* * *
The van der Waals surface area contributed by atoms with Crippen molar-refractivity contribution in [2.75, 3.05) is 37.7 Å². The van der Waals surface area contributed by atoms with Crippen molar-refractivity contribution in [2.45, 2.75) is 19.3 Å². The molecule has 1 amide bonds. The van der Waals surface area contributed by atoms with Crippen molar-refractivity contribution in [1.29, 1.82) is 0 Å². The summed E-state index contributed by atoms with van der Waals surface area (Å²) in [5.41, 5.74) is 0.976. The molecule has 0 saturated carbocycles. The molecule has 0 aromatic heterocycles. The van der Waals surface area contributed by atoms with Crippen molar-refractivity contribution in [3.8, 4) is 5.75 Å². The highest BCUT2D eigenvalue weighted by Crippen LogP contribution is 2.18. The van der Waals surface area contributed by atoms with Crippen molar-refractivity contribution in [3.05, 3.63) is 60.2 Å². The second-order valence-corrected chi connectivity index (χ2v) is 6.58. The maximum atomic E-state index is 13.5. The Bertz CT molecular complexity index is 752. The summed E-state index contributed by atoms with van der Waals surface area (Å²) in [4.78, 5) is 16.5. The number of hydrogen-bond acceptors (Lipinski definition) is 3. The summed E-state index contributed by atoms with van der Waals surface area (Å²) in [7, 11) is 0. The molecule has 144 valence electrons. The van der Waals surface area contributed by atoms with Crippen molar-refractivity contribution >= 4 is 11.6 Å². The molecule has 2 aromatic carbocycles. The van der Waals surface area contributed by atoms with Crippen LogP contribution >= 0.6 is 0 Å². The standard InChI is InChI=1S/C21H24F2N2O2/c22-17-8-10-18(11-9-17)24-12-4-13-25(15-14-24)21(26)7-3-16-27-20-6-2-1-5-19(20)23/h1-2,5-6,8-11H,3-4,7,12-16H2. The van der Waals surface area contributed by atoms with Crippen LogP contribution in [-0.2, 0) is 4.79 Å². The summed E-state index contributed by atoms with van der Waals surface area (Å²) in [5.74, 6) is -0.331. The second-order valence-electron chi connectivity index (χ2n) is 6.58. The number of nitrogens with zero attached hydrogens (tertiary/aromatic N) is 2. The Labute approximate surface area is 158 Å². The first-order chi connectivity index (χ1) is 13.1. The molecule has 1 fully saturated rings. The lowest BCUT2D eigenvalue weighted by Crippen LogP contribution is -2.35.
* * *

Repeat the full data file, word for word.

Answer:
The van der Waals surface area contributed by atoms with Crippen molar-refractivity contribution in [2.75, 3.05) is 37.7 Å². The van der Waals surface area contributed by atoms with Crippen molar-refractivity contribution in [2.45, 2.75) is 19.3 Å². The molecule has 1 amide bonds. The van der Waals surface area contributed by atoms with Crippen molar-refractivity contribution in [1.29, 1.82) is 0 Å². The summed E-state index contributed by atoms with van der Waals surface area (Å²) in [5.41, 5.74) is 0.976. The molecule has 0 saturated carbocycles. The molecule has 0 aromatic heterocycles. The van der Waals surface area contributed by atoms with Crippen molar-refractivity contribution in [3.8, 4) is 5.75 Å². The highest BCUT2D eigenvalue weighted by Crippen LogP contribution is 2.18. The van der Waals surface area contributed by atoms with Crippen molar-refractivity contribution in [3.05, 3.63) is 60.2 Å². The second-order valence-corrected chi connectivity index (χ2v) is 6.58. The maximum atomic E-state index is 13.5. The Bertz CT molecular complexity index is 752. The summed E-state index contributed by atoms with van der Waals surface area (Å²) in [4.78, 5) is 16.5. The number of hydrogen-bond acceptors (Lipinski definition) is 3. The summed E-state index contributed by atoms with van der Waals surface area (Å²) in [7, 11) is 0. The molecule has 144 valence electrons. The van der Waals surface area contributed by atoms with Crippen molar-refractivity contribution >= 4 is 11.6 Å². The molecule has 2 aromatic carbocycles. The van der Waals surface area contributed by atoms with Crippen LogP contribution >= 0.6 is 0 Å². The standard InChI is InChI=1S/C21H24F2N2O2/c22-17-8-10-18(11-9-17)24-12-4-13-25(15-14-24)21(26)7-3-16-27-20-6-2-1-5-19(20)23/h1-2,5-6,8-11H,3-4,7,12-16H2. The van der Waals surface area contributed by atoms with Crippen LogP contribution in [-0.2, 0) is 4.79 Å². The summed E-state index contributed by atoms with van der Waals surface area (Å²) in [5.74, 6) is -0.331. The second-order valence-electron chi connectivity index (χ2n) is 6.58. The number of nitrogens with zero attached hydrogens (tertiary/aromatic N) is 2. The Labute approximate surface area is 158 Å². The first-order chi connectivity index (χ1) is 13.1. The molecule has 1 fully saturated rings. The lowest BCUT2D eigenvalue weighted by Crippen LogP contribution is -2.35.